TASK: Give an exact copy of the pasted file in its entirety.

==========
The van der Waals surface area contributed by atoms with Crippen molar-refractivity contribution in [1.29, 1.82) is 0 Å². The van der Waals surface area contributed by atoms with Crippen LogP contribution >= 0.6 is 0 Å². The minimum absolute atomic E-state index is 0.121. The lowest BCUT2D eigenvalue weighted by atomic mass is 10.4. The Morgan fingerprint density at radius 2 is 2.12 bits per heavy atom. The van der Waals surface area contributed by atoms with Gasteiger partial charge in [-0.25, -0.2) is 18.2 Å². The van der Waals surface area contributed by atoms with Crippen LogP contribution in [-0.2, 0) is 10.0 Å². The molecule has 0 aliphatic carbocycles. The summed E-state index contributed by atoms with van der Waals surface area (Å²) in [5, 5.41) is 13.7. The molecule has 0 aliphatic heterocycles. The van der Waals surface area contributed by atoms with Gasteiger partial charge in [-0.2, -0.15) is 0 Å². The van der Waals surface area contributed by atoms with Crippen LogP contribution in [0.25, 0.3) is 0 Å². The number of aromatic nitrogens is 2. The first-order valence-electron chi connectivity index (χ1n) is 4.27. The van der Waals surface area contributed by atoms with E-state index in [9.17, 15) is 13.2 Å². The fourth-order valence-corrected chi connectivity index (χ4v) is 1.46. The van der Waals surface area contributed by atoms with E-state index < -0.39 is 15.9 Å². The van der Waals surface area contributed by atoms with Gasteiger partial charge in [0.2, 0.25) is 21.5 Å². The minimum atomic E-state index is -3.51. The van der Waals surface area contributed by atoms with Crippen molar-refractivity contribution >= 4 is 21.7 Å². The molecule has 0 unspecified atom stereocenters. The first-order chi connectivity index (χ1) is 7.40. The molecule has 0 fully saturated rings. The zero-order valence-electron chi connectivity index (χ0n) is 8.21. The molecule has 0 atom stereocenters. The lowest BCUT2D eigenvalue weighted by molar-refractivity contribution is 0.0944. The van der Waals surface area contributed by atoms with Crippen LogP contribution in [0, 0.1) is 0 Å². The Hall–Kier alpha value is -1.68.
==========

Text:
The van der Waals surface area contributed by atoms with Crippen molar-refractivity contribution in [1.29, 1.82) is 0 Å². The van der Waals surface area contributed by atoms with Crippen LogP contribution >= 0.6 is 0 Å². The minimum absolute atomic E-state index is 0.121. The lowest BCUT2D eigenvalue weighted by atomic mass is 10.4. The Morgan fingerprint density at radius 2 is 2.12 bits per heavy atom. The van der Waals surface area contributed by atoms with Gasteiger partial charge in [-0.25, -0.2) is 18.2 Å². The van der Waals surface area contributed by atoms with Crippen LogP contribution in [-0.2, 0) is 10.0 Å². The molecule has 0 aliphatic carbocycles. The summed E-state index contributed by atoms with van der Waals surface area (Å²) in [5, 5.41) is 13.7. The molecule has 0 aliphatic heterocycles. The van der Waals surface area contributed by atoms with Gasteiger partial charge in [-0.2, -0.15) is 0 Å². The van der Waals surface area contributed by atoms with Crippen LogP contribution in [0.25, 0.3) is 0 Å². The number of aromatic nitrogens is 2. The first-order valence-electron chi connectivity index (χ1n) is 4.27. The van der Waals surface area contributed by atoms with E-state index in [9.17, 15) is 13.2 Å². The fourth-order valence-corrected chi connectivity index (χ4v) is 1.46. The van der Waals surface area contributed by atoms with E-state index < -0.39 is 15.9 Å². The van der Waals surface area contributed by atoms with Gasteiger partial charge in [0.2, 0.25) is 21.5 Å². The minimum atomic E-state index is -3.51. The van der Waals surface area contributed by atoms with Crippen molar-refractivity contribution >= 4 is 21.7 Å². The molecule has 0 unspecified atom stereocenters. The first-order chi connectivity index (χ1) is 7.40. The molecule has 0 fully saturated rings. The zero-order valence-electron chi connectivity index (χ0n) is 8.21. The molecule has 0 atom stereocenters. The lowest BCUT2D eigenvalue weighted by molar-refractivity contribution is 0.0944. The van der Waals surface area contributed by atoms with Crippen LogP contribution in [0, 0.1) is 0 Å². The Hall–Kier alpha value is -1.68.